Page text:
7. It has been admitted by the respondents, and indeed, it is the basis of their case, that the mortgage was made on behalf of the whole family. Chaudhri Tikam Singh took his theka on the allegation that he had mortgaged the property and there can be no doubt that it was intended to be a theka in favour of the mortgagors, that is, the whole family. There was a covenant in the theka that the mortgaged property was further to be hypothecated to secure the payment of the rent. In these circumstances, we cannot see how the mortgagee can be deemed to have recovered that part of the profit which consisted of the rent on the basis of the theka.
8. The argument of the learned judge of the Court below, which has also been pressed before us on behalf of the respondents, is that the mortgagor was not entitled to recover the rent on the basis of the theka at the time when the mortgage was redeemed. The learned Judge has referred to certain rulings but he has overlooked the fact, that they apply only to cases where some amounts were claimed over and above the amount originally secured by the mortgage. It is true that the appellant, in his written statement, alleged that he was entitled to recover certain sums due on account of arrears of rent and it may be that he was putting forward the alternative plea that these sums were due over and above the amount of the original sums secured but that was only an alternative plea which has not been pressed before us. The question with which we are concerned is whether the amount originally secured should be reduced on the assumption that these amounts due on account of rent had either in fact been received or should have been received if the mortgagee had displayed due diligence. It is not that the mortgagee is claiming something over and above the amount secured but that the mortgagors are alleging that the amount secured should be reduced upon the ground that these sums due as arrears of rent were or should have been recovered by the mortgagee.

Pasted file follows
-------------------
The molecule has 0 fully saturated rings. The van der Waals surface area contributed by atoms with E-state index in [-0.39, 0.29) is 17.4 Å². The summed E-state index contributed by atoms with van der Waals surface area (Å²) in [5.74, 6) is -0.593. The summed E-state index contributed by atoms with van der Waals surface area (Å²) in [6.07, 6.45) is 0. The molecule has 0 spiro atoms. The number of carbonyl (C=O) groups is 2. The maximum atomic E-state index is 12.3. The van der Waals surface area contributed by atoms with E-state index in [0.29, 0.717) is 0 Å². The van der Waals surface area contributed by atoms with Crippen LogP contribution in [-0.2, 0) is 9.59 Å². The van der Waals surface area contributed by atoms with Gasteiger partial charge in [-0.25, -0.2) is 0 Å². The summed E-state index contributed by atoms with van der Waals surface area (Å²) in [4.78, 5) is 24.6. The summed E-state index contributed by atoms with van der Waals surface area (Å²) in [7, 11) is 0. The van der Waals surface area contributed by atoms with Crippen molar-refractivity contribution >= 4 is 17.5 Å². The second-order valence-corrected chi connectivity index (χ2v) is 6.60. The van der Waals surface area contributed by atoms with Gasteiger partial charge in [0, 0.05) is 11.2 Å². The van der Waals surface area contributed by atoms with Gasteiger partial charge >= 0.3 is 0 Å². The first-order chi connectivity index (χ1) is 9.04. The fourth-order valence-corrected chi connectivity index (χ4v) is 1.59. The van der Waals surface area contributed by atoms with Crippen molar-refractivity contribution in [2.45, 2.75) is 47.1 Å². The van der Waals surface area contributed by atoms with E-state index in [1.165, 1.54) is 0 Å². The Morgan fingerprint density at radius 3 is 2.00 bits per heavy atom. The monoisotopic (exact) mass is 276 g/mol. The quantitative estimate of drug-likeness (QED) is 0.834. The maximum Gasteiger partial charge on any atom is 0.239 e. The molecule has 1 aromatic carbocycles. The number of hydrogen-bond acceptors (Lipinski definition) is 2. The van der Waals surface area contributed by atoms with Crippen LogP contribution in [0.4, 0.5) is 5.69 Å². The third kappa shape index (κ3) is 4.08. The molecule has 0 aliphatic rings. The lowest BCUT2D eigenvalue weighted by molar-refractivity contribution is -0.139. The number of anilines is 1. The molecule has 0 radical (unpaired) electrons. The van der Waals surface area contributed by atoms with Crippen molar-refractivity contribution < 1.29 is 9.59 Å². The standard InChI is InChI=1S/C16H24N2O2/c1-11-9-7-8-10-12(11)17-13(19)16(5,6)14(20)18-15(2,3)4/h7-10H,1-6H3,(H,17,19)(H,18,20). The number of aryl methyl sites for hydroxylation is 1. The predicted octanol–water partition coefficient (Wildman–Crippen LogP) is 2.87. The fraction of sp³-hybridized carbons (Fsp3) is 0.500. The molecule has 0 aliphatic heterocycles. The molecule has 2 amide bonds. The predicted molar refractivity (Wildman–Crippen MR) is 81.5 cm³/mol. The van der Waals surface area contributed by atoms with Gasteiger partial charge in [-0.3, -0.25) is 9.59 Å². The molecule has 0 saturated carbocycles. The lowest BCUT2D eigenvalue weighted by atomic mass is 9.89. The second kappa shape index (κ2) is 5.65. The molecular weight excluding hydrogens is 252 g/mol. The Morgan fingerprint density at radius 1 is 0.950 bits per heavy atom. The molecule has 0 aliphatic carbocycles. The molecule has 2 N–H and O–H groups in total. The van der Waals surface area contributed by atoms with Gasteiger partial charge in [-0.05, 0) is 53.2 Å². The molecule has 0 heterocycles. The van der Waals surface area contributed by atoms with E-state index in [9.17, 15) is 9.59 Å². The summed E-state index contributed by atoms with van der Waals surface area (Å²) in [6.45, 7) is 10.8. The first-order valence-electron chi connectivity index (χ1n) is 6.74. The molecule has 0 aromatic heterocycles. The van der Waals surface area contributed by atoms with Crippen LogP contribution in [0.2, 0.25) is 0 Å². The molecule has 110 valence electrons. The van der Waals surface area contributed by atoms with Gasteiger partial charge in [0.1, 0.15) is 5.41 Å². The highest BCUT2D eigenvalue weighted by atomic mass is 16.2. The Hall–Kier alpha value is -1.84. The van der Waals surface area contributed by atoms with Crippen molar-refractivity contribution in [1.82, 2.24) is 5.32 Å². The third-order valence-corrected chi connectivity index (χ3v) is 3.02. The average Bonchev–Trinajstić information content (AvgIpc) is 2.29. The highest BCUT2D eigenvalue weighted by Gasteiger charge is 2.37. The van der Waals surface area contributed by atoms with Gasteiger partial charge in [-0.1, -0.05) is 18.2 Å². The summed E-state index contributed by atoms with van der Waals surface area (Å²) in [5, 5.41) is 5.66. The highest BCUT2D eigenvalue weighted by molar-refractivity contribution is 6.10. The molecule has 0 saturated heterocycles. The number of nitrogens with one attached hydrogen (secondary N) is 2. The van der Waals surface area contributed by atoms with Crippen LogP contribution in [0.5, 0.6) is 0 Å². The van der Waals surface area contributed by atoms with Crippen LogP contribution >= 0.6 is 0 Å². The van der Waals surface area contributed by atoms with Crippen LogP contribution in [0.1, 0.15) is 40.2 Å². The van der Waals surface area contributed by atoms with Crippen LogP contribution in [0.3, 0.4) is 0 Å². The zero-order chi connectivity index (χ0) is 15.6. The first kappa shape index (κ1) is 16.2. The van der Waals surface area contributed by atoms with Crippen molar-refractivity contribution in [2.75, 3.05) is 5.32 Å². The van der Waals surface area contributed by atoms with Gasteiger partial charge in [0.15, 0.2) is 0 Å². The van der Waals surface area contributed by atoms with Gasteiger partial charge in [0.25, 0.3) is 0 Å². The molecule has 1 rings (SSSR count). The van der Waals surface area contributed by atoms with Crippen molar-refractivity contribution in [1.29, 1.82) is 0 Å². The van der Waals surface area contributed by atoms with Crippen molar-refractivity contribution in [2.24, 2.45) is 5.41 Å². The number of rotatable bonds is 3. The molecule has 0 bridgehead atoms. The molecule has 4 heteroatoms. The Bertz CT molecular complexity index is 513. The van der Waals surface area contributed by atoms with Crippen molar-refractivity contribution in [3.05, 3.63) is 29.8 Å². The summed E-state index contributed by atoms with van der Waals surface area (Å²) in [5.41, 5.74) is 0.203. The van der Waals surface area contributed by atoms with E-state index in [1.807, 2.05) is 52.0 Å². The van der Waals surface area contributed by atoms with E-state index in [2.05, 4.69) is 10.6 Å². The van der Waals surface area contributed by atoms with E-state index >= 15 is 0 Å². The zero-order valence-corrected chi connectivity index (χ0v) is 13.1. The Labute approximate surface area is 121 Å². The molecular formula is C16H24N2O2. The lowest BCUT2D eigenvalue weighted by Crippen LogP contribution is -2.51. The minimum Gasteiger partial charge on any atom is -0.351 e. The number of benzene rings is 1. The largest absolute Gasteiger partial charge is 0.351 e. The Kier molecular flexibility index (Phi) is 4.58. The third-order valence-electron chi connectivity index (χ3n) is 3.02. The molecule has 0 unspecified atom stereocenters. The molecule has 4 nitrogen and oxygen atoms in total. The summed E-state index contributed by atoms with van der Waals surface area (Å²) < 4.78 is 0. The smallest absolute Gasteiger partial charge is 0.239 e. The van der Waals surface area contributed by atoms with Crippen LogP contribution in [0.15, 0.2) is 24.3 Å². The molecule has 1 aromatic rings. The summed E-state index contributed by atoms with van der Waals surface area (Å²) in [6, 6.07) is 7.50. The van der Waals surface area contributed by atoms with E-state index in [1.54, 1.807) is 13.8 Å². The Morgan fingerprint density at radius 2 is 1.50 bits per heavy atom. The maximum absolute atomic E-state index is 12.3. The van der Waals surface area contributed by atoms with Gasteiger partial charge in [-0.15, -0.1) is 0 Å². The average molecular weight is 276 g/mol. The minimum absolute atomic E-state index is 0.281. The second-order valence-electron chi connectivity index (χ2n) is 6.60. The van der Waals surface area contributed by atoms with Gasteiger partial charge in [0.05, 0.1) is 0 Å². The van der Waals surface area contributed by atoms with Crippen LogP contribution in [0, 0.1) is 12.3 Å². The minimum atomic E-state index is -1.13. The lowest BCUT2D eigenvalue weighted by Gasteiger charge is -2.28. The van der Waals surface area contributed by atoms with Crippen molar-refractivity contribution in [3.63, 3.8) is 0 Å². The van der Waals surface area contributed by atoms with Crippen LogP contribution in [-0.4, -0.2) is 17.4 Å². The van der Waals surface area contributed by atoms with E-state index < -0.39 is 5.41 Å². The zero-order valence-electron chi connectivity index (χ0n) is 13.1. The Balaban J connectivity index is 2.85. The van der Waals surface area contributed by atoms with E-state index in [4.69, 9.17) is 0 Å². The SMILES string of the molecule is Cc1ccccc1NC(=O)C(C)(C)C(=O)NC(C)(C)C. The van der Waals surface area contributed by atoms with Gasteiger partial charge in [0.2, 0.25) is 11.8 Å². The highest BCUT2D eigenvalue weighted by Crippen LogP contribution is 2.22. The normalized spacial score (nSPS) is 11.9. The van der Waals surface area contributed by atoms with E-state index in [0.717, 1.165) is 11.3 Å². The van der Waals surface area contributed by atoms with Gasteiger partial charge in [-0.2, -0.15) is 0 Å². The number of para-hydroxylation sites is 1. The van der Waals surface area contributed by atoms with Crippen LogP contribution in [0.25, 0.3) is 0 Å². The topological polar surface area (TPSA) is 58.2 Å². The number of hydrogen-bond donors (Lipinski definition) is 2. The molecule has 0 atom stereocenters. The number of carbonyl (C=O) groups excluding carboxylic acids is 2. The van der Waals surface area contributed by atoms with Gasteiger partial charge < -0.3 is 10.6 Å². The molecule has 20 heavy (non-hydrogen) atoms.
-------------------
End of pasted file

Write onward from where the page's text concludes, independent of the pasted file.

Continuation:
9. It has been argued by the respondents that the mortgagee, if he had taken all the necessary precautions, could have recovered these sums but this is a question of fact which would have to be decided upon the evidence. There can be no assumption upon the point. The mortgagee obtained these decrees and he was not compelled to throw good money after bad by attempting execution if there was no prospect of recovering the amounts decreed. In respect of the theka, once it is held that the respondents are themselves the Thekadars, it is surely impossible for them to allege that the mortgagee should in effect pay them a share of the theka rent on the ground that he was negligent in failing to recover it. It is not alleged that the money was paid. The respondents cannot be allowed to base a claim upon their own negligence in not paying the amount decreed against them-a negligence which was very much greater than any possible negligence which the appellant may have displayed. If a co-sharer in a revenue mahal had accepted a lease from the body of proprietors and had not paid the rent it would surely not be open to him to claim a share of his own rent over again from the zemindar on the ground that the zemindar had been negligent in failing to force him to pay the money which he was bound to pay under a decree against him. The proposition has only to be stated to be rejected. We are reluctant to delay the proceedings in this case further but we feel that we have not the materials before us to enable us to decide the case. We might remit an issue but it would still be necessary, in the event of a finding that the whole amount of the mortgage debt had not been paid, to take further proceedings in the Court below. We, therefore, think that the only course is to remand the case for decision upon the merits. The learned Judge will reopen the transactions as has already been done by the Court below and will calculate the amount due on the mortgage at the date when the application under Section 12, Agriculturists' Relief Act, was made. He will set off against that sum the amount of profits which he considers that the mortgagee has in fact recovered or might have recovered if he had not been negligent. If he is dissatisfied with the information given by the mortgagee and thinks that any profits have not been disclosed he may make all reasonable assumptions against the mortgagee. The question whether any sum of money which has not been recovered should have been recovered if proper diligence had been displayed must be decided as a question of fact. In no case, will the learned Judge make allowance against the mortgagee for any sum which was due as rent upon the theka and which has not been recovered. Having made these observations, we set aside the decree of the learned Judge of the Court below and remand the case for disposal according to its merits. The learned Judge may allow the parties to produce further evidence if they wish to do so. The costs in this Court will abide the result.